The present study aimed to compare the efficiency of prophylactic antibiotics for different durations (up to 24 and 72 hours) after surgery in preventing infection in lower limb fractures. According to separate analyses on infection-dependent variables, the outcome of prophylactic antibiotics administration in the first and the second groups was not significantly different, and the infection rates were similar in both groups.
According to studied relationships of variables with the incidence of infection in the two groups, the indices, such as age, sex, and body mass index, and clinical variables, including the duration of surgery and the amount of blood loss during surgery, showed no relationship between the incidence of infection in either group. Nevertheless, it should be noted that one case of infection in the first group was observed in a patient older than 60 years of age, probably due to age-related factors as issues affecting the infection rate, such as osteoporosis, and underlying diseases were excluded in the study.
Postoperative infection, especially in fracture surgery, is a main orthopedic problem that could severely affect the outcome of these operations (10, 11). Even though the impact of preventive administration of systemic antibiotics has been proven to prevent infection after the ORIF surgeries (9, 12), contradictory results have been reported regarding the duration of prophylactic antibiotic administration and its effectiveness. Minimizing the amount of post-surgical infection in these patients is vital in evaluating the effectiveness of prophylactic antibiotics. Due to the nature of this operation on tissues with low blood flow and external objects like metal plates, the antibiotic concentration would not be optimum in the surgical site. Thus, they might not help lower the possibility of postoperative infection (9, 13). Hence, various studies have been conducted on the efficacy of prophylactic antibiotics over different periods to reduce the risk of infection and its complications.
The prevalence of infection was reported as 1.42% in the present study, similar to Rahimi et al. , which reported an infection rate of 1.9%. The infection is a serious, difficult to treat complication of orthopedic surgeries, including the ORIF. It should be noted that the bone infection after surgery (Osteomyelitis) can lead to non-healing of the bone, and even amputation of the limb, in some cases (14). Balch et al. (15) found that prophylactic antibiotics can effectively reduce the risk of infection after orthopedic surgery. Infection treatment may be difficult, costly, and time-consuming for patients and physicians. Therefore, taking any measure to reduce the risk of infection after surgery is invaluable. There are many studies on finding preventive methods for reducing infection risk factors after surgery, among which antibiotic therapy has gained special attention. Mirza-Tolouei et al. (16) reported no significant difference between the 24- and 48-hour antibiotic therapy protocols for surgical site infection prevention, which was also confirmed in another study by Ondari et al. (17). These results were consistent with the present study. The present study also indicated that no significant difference was seen between the infection rate and duration of prophylactic antibiotic therapy.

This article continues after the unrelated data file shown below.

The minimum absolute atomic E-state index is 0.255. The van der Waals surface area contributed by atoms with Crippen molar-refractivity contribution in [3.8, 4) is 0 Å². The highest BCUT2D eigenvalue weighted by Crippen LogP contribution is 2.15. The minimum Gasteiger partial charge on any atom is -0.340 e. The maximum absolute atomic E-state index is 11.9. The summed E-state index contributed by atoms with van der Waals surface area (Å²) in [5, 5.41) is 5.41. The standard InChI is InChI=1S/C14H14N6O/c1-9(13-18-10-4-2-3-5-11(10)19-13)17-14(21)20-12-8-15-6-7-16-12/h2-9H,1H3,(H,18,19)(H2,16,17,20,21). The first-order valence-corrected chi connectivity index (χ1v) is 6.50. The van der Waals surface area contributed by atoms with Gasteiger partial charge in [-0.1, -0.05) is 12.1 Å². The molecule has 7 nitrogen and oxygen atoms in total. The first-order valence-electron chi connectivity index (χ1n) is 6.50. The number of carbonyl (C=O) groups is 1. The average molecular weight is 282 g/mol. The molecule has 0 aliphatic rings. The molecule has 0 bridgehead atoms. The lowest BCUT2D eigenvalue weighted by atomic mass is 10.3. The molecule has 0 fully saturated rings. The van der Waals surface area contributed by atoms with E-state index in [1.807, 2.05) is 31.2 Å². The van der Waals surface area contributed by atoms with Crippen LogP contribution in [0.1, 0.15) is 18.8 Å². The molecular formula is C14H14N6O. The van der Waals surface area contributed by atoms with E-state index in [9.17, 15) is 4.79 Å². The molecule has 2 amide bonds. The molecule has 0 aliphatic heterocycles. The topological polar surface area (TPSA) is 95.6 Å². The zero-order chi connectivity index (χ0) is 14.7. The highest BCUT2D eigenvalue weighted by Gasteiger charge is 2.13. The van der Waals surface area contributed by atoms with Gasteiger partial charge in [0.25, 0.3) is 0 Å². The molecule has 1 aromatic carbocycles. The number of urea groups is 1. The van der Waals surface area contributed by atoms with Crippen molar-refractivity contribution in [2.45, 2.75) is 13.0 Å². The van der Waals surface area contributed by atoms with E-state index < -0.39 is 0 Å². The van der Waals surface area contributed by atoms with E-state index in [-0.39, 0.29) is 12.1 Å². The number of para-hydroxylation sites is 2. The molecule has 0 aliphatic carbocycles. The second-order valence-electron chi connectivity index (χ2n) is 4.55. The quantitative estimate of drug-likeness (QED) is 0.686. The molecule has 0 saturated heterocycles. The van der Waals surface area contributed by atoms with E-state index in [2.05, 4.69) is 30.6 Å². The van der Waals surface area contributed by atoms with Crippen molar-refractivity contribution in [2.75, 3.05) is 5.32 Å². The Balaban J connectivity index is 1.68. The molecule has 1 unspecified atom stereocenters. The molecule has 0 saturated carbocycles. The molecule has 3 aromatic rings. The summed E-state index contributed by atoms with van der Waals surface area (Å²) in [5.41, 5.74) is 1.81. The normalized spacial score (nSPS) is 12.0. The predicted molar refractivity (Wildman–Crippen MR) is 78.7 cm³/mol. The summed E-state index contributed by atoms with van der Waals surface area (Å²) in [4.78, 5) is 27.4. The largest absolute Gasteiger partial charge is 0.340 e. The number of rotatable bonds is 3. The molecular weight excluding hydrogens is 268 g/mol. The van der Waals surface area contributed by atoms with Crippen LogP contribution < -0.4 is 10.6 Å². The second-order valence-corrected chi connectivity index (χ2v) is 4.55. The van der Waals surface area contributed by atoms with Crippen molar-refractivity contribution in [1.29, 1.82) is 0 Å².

Various studies have investigated surgical site infection risk factors, such as underlying infections, malnutrition, type of surgical procedures, and operating room conditions (18). Mathur et al. (19) found that prophylactic antibiotics for 24 hours were not significantly different from their use for a longer duration. This result was also consistent with the findings of the present study. Hawn et al. (20) reported that the probability of infection after orthopedic surgeries had no relationship with the duration of consumed prophylactic antibiotics, which confirmed the present study’s findings. The effectiveness of prophylactic antibiotics in reducing infections has been investigated in many studies (21), but the studied duration of consumed antibiotics was the strength of the present study. Significant points in the effectiveness of prophylactic antibiotics include the selection of antibiotics according to the type of surgery, the administration of the antibiotic 1 hour before surgery, and its discontinuation within 24 hours after the surgery. Suppose the prophylactic administration of antibiotics is not according to proper principles. In that case, it will lead to numerous complications, such as the disruption of the normal microbial flora of the body, the emergence of new antibiotic-resistant infections, increasing the risk of drug toxicity, and increasing unnecessary costs on the healthcare system (22). In a study by Rodriguez et al. (1), prophylactic antibiotics greatly reduced the infection. Prophylactic antibiotics can reduce the risk of wound infections and are routinely used in orthopedic surgeries. Despite their widespread use, there are still questions about the selection of prophylactic antibiotics in terms of duration and doses, and there is little evidence on the decision about prophylaxis duration (23).